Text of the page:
Quantcast

333 Minke Whales Killed by Japanese Fleet

Popular
Photo credit: Sea Shepherd Global

Japan's whaling vessels returned to port with 333 minke whales on Friday after its months-long Antarctic hunt.

The Fisheries Ministry said the whales were killed in the name of science.


"The purpose of this research is to carry out a detailed calculation of the catch limit of minke whales and study the structure and dynamics of the ecological system in the Antarctic Ocean," it said.

Japan plans to hunt nearly 4,000 whales over the next 12 years despite the International Whaling Commission's 1986 moratorium on commercial hunting. The country launched its "scientific whaling" program in 1987 as a loophole to the moratorium.

Reuters noted that Japan's ultimate goal is the resumption of commercial whaling. Japan insists that most whale species are not endangered and that eating whale is part of its culture, even though most Japanese people no longer eat it.

Conservation groups have rebuked the most recent hunt.

"Today Sea Shepherd mourns the loss of these whales," the marine wildlife conservation organization said. "We have called an emergency meeting of the Global Board of Directors in Amsterdam this weekend to review our whale defense strategy in the Southern Ocean, and will release a more detailed statement on Monday morning."

Sea Shepherd's long-running Operation Nemesis campaign has a mission of ending Japan's whaling program. The group is urging governments to "stop making hollow statements of disapproval and start taking action to hold Japan accountable" or the "needless slaughter of marine life will continue."

Kitty Block, the executive vice president of Humane Society International, had similar sentiments.

"There is no robust scientific case for slaughtering whales," Block said. "Commercial whaling in this, or any other disguise, does not meet any pressing human needs and should be relegated to the annals of history."

EcoWatch Daily Newsletter

By Jared Kaufman

Eating a better diet has been linked with lower levels of heart disease, stroke and type 2 diabetes. But unfortunately 821 million people — about 1 in 9 worldwide — face hunger, and roughly 2 billion people worldwide are overweight or obese, according to the U.N. World Health Organization. In addition, food insecurity is associated with even higher health care costs in the U.S., particularly among older people. To help direct worldwide focus toward solving these issues, the U.N. Sustainable Development Goals call for the elimination of hunger, food insecurity and undernutrition by 2030.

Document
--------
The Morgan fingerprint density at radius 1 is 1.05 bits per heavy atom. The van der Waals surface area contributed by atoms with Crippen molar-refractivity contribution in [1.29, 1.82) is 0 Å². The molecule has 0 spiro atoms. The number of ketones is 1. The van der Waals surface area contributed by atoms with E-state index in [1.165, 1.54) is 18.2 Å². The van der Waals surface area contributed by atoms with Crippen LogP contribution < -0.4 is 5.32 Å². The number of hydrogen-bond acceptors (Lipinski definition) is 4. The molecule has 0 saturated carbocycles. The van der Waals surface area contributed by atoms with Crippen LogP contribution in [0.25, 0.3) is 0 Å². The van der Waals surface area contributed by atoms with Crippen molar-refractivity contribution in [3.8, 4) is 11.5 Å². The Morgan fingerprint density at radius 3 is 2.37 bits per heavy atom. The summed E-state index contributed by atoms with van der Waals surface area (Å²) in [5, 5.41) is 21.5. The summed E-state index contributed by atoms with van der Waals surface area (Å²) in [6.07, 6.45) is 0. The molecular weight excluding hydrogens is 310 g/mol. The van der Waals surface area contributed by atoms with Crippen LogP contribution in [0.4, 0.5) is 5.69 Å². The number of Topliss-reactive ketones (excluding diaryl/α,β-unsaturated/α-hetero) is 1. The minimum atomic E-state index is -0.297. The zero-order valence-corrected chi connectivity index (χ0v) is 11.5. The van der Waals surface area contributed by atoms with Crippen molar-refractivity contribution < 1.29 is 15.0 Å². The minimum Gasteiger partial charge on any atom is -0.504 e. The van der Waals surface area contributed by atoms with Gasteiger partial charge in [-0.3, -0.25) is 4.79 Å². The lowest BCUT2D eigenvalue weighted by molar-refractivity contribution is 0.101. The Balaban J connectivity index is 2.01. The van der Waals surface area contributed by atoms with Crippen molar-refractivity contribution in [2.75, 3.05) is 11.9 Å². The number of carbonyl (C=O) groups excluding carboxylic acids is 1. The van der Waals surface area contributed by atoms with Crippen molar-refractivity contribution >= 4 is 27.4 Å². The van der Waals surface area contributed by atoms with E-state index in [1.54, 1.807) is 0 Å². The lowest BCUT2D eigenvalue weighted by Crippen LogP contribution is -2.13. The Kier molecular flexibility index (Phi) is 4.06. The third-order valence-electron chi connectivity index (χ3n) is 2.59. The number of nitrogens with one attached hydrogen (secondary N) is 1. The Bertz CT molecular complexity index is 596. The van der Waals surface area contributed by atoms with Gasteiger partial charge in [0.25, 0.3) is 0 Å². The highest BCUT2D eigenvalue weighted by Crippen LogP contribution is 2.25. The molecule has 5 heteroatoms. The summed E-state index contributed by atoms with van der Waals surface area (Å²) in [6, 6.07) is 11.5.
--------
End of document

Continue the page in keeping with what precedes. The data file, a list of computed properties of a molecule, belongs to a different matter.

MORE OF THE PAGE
Read More Show Less
Healthline

Made from the freshly sprouted leaves of Triticum aestivum, wheatgrass is known for its nutrient-dense and powerful antioxidant properties.

Read More Show Less
Sponsored
Golde Wallingford submitted this photo of "Pure Joy" to EcoWatch's first photo contest. Golde Wallingford

EcoWatch is pleased to announce our third photo contest!

Read More Show Less

mevans / E+ / Getty Images

The federal agency that manages the Great Barrier Reef issued an unprecedented statement that broke ranks with Australia's conservative government and called for urgent action to reduce greenhouse gas emissions, according to the Guardian.

Read More Show Less

A powerful earthquake struck near Athens, Greece and shook the capital city for 15 seconds on Friday, causing people to run into the streets to escape the threat of falling buildings, NBC News reported.

Read More Show Less
Sponsored
U.S. government scientists concluded in a new report that last month was the hottest June on record. Angelo Juan Ramos / Flickr

By Jessica Corbett

As meteorologists warned Thursday that temperatures above 100°F are expected to impact two-thirds of the country this weekend, U.S. government scientists revealed that last month was the hottest June ever recorded — bolstering calls for radical global action on the climate emergency.

Read More Show Less
Rod Waddington / CC BY-SA 2.0

By John R. Platt

For years now conservationists have warned that many of Madagascar's iconic lemur species face the risk of extinction due to rampant deforestation, the illegal pet trade and the emerging market for the primates' meat.

Yes, people eat lemurs, and the reasons they do aren't exactly what we might expect.

Read More Show Less
Pixnio

By Rachael Link, MS, RD

Many types of flour are commonly available on the shelves of your local supermarket.

Read More Show Less